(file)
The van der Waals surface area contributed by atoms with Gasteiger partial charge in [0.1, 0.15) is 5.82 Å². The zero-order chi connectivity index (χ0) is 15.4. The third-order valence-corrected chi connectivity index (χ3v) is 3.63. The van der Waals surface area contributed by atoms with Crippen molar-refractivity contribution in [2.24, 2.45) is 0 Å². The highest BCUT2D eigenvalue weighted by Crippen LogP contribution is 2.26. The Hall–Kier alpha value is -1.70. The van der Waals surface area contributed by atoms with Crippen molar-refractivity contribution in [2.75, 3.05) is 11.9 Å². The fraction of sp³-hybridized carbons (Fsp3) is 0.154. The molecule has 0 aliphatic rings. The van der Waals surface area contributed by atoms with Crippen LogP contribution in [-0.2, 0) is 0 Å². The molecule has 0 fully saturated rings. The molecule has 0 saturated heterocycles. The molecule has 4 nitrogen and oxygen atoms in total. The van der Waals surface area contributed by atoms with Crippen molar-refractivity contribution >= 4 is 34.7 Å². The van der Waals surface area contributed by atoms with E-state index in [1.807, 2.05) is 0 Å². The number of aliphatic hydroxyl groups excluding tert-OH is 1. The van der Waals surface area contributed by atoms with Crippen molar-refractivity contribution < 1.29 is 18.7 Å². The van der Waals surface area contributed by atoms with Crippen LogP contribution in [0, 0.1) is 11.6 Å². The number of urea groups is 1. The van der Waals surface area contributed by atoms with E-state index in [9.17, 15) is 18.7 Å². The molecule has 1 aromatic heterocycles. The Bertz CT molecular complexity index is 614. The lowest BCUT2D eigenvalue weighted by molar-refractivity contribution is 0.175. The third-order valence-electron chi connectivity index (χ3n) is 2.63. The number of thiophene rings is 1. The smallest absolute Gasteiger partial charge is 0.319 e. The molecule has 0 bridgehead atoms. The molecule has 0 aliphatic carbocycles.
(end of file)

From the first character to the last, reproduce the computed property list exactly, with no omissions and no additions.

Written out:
The van der Waals surface area contributed by atoms with Gasteiger partial charge in [0.1, 0.15) is 5.82 Å². The zero-order chi connectivity index (χ0) is 15.4. The third-order valence-corrected chi connectivity index (χ3v) is 3.63. The van der Waals surface area contributed by atoms with Crippen molar-refractivity contribution in [2.24, 2.45) is 0 Å². The highest BCUT2D eigenvalue weighted by Crippen LogP contribution is 2.26. The Hall–Kier alpha value is -1.70. The van der Waals surface area contributed by atoms with Crippen molar-refractivity contribution in [2.75, 3.05) is 11.9 Å². The fraction of sp³-hybridized carbons (Fsp3) is 0.154. The molecule has 0 aliphatic rings. The van der Waals surface area contributed by atoms with Crippen LogP contribution in [-0.2, 0) is 0 Å². The molecule has 0 fully saturated rings. The molecule has 0 saturated heterocycles. The molecule has 4 nitrogen and oxygen atoms in total. The van der Waals surface area contributed by atoms with Crippen molar-refractivity contribution >= 4 is 34.7 Å². The van der Waals surface area contributed by atoms with E-state index in [1.807, 2.05) is 0 Å². The number of aliphatic hydroxyl groups excluding tert-OH is 1. The van der Waals surface area contributed by atoms with Crippen molar-refractivity contribution < 1.29 is 18.7 Å². The van der Waals surface area contributed by atoms with Crippen LogP contribution in [0, 0.1) is 11.6 Å². The number of urea groups is 1. The van der Waals surface area contributed by atoms with E-state index in [9.17, 15) is 18.7 Å². The molecule has 1 aromatic heterocycles. The Bertz CT molecular complexity index is 614. The lowest BCUT2D eigenvalue weighted by molar-refractivity contribution is 0.175. The third-order valence-electron chi connectivity index (χ3n) is 2.63. The number of thiophene rings is 1. The smallest absolute Gasteiger partial charge is 0.319 e. The molecule has 0 bridgehead atoms. The molecule has 0 aliphatic carbocycles.